5.  There are nearly 5000 Family Search Centers around the world with half being in the U.S.
  6.  Nearly 4000 folks serve as volunteer online FamilySearch support missionaries.
Are you asking yourself, "Why am I not making more use of this great resource???"  I surely am!
American Ground
Book Review:  The American Ground by Nathan Dylan Goodwin
“The dawn sky appeared deep grey, as if it had been sucked up from the sea itself. The snow that had threatened for several days finally began to fall, a fine dusting coated the rooftops and untrodden  edges of the pebble-beach walkways. The dimness of the day had forced the early illumination of candles throughout the Ground; to a stranger out at sea, the scene before him would have been one of resplendent beauty.”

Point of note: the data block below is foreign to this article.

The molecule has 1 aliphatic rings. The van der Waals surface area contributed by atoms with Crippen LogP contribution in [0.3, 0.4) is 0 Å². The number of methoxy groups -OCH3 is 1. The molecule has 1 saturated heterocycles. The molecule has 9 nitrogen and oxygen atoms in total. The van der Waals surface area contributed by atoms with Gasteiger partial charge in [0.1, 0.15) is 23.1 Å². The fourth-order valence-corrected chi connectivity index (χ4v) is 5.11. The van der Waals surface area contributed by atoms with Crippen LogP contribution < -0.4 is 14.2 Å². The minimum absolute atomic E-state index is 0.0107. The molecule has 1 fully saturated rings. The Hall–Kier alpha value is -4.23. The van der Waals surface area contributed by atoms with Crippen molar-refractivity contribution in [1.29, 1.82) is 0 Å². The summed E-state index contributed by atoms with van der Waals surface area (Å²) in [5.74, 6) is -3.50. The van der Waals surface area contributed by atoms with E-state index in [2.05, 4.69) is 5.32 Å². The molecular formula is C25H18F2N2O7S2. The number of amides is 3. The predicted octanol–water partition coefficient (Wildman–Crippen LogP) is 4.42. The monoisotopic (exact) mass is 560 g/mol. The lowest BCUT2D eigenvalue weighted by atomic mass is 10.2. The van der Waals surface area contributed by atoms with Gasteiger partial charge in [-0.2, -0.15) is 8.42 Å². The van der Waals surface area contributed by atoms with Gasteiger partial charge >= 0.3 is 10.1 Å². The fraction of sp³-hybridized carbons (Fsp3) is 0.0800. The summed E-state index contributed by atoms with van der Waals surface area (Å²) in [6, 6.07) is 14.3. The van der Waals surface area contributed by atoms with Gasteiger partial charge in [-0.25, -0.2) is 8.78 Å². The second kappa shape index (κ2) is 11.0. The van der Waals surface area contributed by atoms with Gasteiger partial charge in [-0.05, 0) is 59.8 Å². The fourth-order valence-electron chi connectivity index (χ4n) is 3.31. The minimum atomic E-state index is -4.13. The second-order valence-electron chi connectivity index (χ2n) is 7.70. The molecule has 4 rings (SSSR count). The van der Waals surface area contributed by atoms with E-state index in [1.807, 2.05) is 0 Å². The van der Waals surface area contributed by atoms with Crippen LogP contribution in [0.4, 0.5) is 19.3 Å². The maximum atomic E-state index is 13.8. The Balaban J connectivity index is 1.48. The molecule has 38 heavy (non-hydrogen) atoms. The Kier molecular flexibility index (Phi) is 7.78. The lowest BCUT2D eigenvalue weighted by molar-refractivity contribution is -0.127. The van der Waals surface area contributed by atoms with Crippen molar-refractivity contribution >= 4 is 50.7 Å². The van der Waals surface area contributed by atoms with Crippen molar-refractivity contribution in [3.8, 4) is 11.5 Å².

“The squat oblong of glass and concrete that was the Kent History and Library Centre, just outside of Maidstone town centre, had been purpose-built in 2012. It was, like many other modern archives, light and open-plan with crisp white pillars and wooden flooring throughout.”
“(After talking to Bunny in her shop) Morton nodded absentmindedly as the door clattered open behind him and a large group of pensioners began to throng through the door.”
Harriet, speaking to a solicitor, “I be here about the inquest….is there anything you can be a-doing to help us? Blame me, everyone on the America Ground be as worried as I ever did see them.”
“Oh, Christopher,” Harriet wailed. “I be needing a rest, I’m rattleboned,” she announced, heading out of the door. “I’m going for a lie down.”
Is there any doubt that author Nathan Dylan Goodwin is an Englishman and writes from his home in Kent?